Holiday Pay and Permanent Part Year Workers
Wednesday, October 9, 2019
Wednesday, October 9, 2019
Case: Brazel v The Harpur Trust
In the above case the Court of Appeal recently ruled that the Working Time Regulation (WTR) approach to holiday pay, for permanent workers who only work part of the year, should be adopted and their leave allowance should not simply be pro-rated.
The specifics of this case involved a Claimant who is a music teacher working purely within school term time. The holiday entitlement required the teacher to book her leave outside term time. She was paid accrued holiday pay on three occasions each year coinciding with the end of each term.
The method used by the employer, the Harpur Trust, is one often used in such circumstances notably involving casual workers and resulted in taking a calculation of 12.07% of the hours she worked. Whilst this is often used it is not a method of calculation followed by the Working Time Regulations 1998 (WTR).
The dispute centred on the calculation method used with the Claimant making a case for her holiday pay being miscalculated. Instead of applying 12.07% the Trust should use the WTR approach of an average of the 12-week period immediately preceding the holiday.
The initial Employment Tribunal ruled in favour of the Employer, The Employment Appeal Tribunal then overturned the decision and stated that in circumstances where an employee is on a permanent contract but only works part of the year, they are still entitled to 5.6 weeks of holiday. The EAT view was that this calculation should use the average of the 12-week period immediately before the holiday. Using this calculation (rather than the alternative employer’s proposal) gave the Claimant a greater amount of holiday entitlement and, in turn, pay.
Unhappy with the EAT finding the Trust appealed stating that they did not consider it to be equitable, noting such an approach would result in the Claimant receiving a higher proportion of her annual salary as holiday than a full-time worker.
The Court of Appeal rejected the appeal against the EAT’s decision.
Whilst this outcome may be a surprise to many employers it confirms the importance of complying with WTR guidelines and making sure the calculations comply. You must still get 5.6 weeks’ paid holiday as a minimum if you work irregular hours, such as:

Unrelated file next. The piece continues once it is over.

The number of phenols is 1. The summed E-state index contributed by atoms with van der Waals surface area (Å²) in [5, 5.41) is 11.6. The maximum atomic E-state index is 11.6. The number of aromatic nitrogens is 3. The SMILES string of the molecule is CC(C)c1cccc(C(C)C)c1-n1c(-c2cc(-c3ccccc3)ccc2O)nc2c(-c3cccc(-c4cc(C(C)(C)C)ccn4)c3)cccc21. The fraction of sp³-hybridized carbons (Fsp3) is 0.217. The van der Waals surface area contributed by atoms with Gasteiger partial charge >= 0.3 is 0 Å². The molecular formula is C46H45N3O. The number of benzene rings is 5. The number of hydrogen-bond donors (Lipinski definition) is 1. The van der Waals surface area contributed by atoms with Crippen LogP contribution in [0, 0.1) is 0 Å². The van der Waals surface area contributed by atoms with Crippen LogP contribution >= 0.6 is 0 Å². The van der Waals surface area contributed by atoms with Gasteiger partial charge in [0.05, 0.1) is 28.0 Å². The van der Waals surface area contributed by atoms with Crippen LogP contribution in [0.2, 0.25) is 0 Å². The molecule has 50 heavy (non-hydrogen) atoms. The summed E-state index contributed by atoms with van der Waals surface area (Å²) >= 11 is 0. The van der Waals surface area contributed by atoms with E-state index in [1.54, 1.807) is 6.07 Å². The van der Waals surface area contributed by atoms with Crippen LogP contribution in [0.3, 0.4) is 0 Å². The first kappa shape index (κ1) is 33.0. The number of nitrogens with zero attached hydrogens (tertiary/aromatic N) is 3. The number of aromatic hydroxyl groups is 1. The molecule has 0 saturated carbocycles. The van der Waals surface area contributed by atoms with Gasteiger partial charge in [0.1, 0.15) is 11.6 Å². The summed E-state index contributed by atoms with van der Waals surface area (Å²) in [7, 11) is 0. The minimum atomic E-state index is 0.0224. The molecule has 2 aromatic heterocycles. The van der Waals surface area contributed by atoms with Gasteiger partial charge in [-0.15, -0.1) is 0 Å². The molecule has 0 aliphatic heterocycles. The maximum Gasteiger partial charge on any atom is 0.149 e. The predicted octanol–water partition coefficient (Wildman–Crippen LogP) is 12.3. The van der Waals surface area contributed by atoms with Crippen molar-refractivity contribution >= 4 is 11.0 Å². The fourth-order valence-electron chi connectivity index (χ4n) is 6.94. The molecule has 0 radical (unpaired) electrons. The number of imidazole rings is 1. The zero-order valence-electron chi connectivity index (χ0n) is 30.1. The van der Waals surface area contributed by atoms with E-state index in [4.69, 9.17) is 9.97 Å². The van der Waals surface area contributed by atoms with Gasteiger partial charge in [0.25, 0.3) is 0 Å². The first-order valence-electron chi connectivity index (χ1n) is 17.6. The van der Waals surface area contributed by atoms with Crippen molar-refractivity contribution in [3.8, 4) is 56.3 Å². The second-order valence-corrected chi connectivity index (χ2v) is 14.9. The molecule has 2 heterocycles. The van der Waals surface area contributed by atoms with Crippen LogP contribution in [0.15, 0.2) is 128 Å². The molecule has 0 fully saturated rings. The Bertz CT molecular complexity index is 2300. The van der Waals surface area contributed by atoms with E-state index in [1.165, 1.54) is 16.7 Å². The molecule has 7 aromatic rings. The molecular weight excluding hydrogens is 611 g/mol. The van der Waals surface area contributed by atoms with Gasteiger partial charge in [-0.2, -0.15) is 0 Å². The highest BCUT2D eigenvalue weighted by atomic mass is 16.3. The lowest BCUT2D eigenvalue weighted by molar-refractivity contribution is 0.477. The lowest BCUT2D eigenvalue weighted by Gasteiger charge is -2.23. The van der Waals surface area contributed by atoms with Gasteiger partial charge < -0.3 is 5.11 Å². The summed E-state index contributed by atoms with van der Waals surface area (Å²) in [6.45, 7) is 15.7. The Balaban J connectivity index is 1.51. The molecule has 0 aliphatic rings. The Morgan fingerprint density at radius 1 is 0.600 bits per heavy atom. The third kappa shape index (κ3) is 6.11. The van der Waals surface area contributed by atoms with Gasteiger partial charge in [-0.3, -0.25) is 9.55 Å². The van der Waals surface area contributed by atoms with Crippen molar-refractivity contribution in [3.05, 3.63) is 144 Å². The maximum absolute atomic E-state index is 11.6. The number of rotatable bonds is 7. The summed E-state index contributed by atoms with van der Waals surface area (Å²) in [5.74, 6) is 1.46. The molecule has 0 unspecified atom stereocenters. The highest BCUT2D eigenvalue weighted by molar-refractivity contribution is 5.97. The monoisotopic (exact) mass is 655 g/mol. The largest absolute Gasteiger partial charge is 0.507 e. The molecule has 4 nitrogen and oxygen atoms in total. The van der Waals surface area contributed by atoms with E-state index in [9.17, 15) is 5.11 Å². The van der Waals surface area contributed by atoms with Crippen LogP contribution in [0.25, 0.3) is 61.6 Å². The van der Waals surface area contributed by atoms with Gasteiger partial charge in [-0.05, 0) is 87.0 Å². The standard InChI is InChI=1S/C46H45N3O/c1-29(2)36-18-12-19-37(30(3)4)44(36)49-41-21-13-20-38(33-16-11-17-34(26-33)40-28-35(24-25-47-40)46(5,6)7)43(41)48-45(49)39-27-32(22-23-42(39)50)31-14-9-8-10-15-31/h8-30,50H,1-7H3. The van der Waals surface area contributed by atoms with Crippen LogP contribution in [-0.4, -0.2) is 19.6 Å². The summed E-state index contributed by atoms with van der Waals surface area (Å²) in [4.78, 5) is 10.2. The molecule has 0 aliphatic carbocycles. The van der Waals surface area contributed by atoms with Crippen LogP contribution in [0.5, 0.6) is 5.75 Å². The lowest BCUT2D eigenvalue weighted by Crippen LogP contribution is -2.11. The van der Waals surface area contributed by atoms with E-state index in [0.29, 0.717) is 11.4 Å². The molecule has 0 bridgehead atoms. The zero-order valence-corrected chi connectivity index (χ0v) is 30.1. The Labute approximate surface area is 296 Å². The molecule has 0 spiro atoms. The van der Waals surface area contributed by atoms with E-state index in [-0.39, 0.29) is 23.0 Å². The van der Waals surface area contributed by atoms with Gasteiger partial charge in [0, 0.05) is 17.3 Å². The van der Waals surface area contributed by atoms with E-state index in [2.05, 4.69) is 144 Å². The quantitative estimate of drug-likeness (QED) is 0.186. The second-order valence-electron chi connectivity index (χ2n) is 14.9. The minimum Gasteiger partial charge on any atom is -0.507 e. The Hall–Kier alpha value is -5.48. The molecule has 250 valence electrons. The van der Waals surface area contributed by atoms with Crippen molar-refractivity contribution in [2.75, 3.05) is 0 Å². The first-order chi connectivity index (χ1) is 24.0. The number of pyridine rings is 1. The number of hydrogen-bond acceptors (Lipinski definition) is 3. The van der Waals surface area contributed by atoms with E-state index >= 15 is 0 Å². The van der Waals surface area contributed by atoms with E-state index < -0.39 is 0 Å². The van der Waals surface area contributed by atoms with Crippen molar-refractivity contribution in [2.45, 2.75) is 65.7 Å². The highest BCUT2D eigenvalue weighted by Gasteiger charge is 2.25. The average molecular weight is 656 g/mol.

- term-time work
- zero-hours contract
Holiday Pay Information for Employers
Statutory annual leave entitlement
Most workers who work a 5-day week must receive at least 28 days’ paid annual leave a year. This is the equivalent of 5.6 weeks of holiday.
Part-time workers are entitled to at least 5.6 weeks’ paid holiday, but this will amount to fewer than 28 days. For example, if they work 3 days a week, they must get at least 16.8 days’ leave a year (3 × 5.6).
People working irregular hours (like shift workers or term-time workers) are entitled to paid time off for every hour they work.
Limits on statutory leave
Statutory paid holiday entitlement is limited to 28 days. For example, staff working 6 days a week are only entitled to 28 days’ paid holiday.
Bank or public holidays do not have to be given as paid leave. An employer can choose to include bank holidays as part of a worker’s statutory annual leave.
An employer can choose to offer more leave than the legal minimum. They do not have to apply all the rules that apply to statutory leave to the extra leave. For example, a worker might need to be employed for a certain amount of time before they become entitled to it.
Other aspects of holiday entitlement
Workers have the right to:
- get paid for leave
- build up (‘accrue’) holiday entitlement during maternity, paternity and adoption leave
- build up holiday entitlement while off work sick
- request holiday at the same time as sick leave
Paid annual leave is a legal right that an employer must provide.
If you have any queries or concerns relating to holiday pay or any related HR matter please contact us… Call Robert Gibson or Sally Lomas Fletcher on 0191 2328451 or e-mail email@example.com